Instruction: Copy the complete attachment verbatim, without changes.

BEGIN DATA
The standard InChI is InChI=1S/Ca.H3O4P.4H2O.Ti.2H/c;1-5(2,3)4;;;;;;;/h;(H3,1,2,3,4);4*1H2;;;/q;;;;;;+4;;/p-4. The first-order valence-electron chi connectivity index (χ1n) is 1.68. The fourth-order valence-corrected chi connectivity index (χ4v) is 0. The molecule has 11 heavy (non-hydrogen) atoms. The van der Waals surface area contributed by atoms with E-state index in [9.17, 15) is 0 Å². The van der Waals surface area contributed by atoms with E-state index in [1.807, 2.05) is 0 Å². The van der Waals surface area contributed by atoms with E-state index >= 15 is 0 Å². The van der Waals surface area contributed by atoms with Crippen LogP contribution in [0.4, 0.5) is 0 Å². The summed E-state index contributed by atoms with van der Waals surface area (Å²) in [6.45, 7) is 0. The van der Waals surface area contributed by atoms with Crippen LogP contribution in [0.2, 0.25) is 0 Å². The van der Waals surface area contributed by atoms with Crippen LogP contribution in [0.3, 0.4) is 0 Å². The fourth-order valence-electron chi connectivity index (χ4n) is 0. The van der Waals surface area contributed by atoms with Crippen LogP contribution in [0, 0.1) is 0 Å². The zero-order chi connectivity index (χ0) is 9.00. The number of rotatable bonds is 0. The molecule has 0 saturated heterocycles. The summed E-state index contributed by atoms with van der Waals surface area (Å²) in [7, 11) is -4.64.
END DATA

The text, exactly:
The standard InChI is InChI=1S/Ca.H3O4P.4H2O.Ti.2H/c;1-5(2,3)4;;;;;;;/h;(H3,1,2,3,4);4*1H2;;;/q;;;;;;+4;;/p-4. The first-order valence-electron chi connectivity index (χ1n) is 1.68. The fourth-order valence-corrected chi connectivity index (χ4v) is 0. The molecule has 11 heavy (non-hydrogen) atoms. The van der Waals surface area contributed by atoms with E-state index in [9.17, 15) is 0 Å². The van der Waals surface area contributed by atoms with E-state index in [1.807, 2.05) is 0 Å². The van der Waals surface area contributed by atoms with E-state index >= 15 is 0 Å². The van der Waals surface area contributed by atoms with Crippen LogP contribution in [0.4, 0.5) is 0 Å². The summed E-state index contributed by atoms with van der Waals surface area (Å²) in [6.45, 7) is 0. The van der Waals surface area contributed by atoms with Crippen LogP contribution in [0.2, 0.25) is 0 Å². The van der Waals surface area contributed by atoms with Crippen LogP contribution in [0.3, 0.4) is 0 Å². The fourth-order valence-electron chi connectivity index (χ4n) is 0. The van der Waals surface area contributed by atoms with Crippen LogP contribution in [0, 0.1) is 0 Å². The zero-order chi connectivity index (χ0) is 9.00. The number of rotatable bonds is 0. The molecule has 0 saturated heterocycles. The summed E-state index contributed by atoms with van der Waals surface area (Å²) in [7, 11) is -4.64.